The basics: Law Firm A, a big personal injury firm that spends big bucks on marketing/advertising, sued Law Firm B because Firm B had been — in a search engine sense — attempting to glom onto Law Firm A's reputation and fame. They did so in a pretty clever way. Using Google AdWords, Firm B bid on certain key words (in this case, the name of Law Firm A) for the purposes of a sponsored link. I have no desire to bore you with an extended explanation of pay-per-click advertising, but let's put it this way: every time someone searched on Google — by name — for Law Firm A (which had "earned" that search with their reputation or their advertising or whatever), then naturally the first "organic" listing in the search results was (as it should be) Law Firm A. However, right above that #1 organic listing, appeared the "sponsored" listing for Law Firm B.
Clever. But not very cool, in my view. It's a sort of confession that…we know you beat us in the marketplace, we know you have a bigger reputation, but rather than earn or buy our own presence in that marketplace, we're going to be the gnat that attaches itself to you and rides on your reputation.
The court ruled that Law Firm B had done nothing illegal and although I disagreed with some of the quotes from the defense attorney ("There is no evidence of confusion here") I didn't think much more of it.
It occurred to me that I hadn't performed a Google search on my own name for a while. So I did, and this is what I found (click on the image to enlarge):
The organic search results were what you might expect. My firm and my blog were the first two listings. But there on top of those results is a paid listing from KDunn Marketing, one of my competitors (at least in some minor sense). Clearly, some genius at KDunn decided that a good way to attract business was to advertise to people who were searching for Mark Merenda.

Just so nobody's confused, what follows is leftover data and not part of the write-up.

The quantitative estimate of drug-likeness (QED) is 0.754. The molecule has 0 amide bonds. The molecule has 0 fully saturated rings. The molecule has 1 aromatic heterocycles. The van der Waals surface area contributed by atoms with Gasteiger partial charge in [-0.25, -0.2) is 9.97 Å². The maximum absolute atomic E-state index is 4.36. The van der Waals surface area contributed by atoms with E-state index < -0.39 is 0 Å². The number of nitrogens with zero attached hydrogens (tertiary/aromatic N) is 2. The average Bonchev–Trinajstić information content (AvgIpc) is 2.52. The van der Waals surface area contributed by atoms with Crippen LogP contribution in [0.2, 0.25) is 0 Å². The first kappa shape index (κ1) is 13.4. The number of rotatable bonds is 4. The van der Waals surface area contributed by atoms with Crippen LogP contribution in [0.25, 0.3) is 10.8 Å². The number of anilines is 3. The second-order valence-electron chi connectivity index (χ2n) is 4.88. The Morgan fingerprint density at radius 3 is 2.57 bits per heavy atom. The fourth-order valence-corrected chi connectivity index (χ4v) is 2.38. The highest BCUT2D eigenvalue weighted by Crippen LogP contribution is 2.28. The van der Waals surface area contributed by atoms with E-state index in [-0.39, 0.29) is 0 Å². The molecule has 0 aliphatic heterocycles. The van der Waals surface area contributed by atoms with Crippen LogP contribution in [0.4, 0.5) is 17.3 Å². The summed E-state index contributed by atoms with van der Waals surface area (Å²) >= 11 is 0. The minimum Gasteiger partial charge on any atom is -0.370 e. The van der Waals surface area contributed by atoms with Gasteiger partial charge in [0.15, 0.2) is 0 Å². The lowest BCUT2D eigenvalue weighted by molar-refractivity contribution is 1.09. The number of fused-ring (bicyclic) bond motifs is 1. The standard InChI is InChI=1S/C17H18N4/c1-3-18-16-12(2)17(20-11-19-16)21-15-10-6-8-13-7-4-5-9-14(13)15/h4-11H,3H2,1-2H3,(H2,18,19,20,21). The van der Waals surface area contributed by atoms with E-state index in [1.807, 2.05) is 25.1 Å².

OK, I guess there's a way I could see that as a compliment. They want to grab onto my coattails. Fine. I don't like it much or respect it much, but it's not illegal. I do think it's borderline deceptive. And I've always wondered how companies that start the client relationship with a deception (like those debt settlement firms implying that they are government agencies with ads that begin, "A program has been established…") can hope for a successful long-term engagement. But who knows, maybe they're only looking for a quick hit.
So far, I was a bit irritated and a bit flattered. Then I clicked on KDunn's advertisement and landed here (click on the image to enlarge):
Note the language: "Your search was for Mark Merenda and you found it."
Well, actually, no, you didn't.
I would think that the unwary attorney, searching for me and my services, would be likely to think (or reasonably infer) that they had found me, and that I was the author of the "Special Report" being offered.
Note to Kathryn Dunn: you might want to try to attach yourself to this blog, as well — it has 7,000 subscribers — subscribers that I earned by putting my best thought and effort into this blog every week for the last seven years.
So what do my readers think? Should I be mad, or should I laugh? All's fair in love and war, or dirty pool?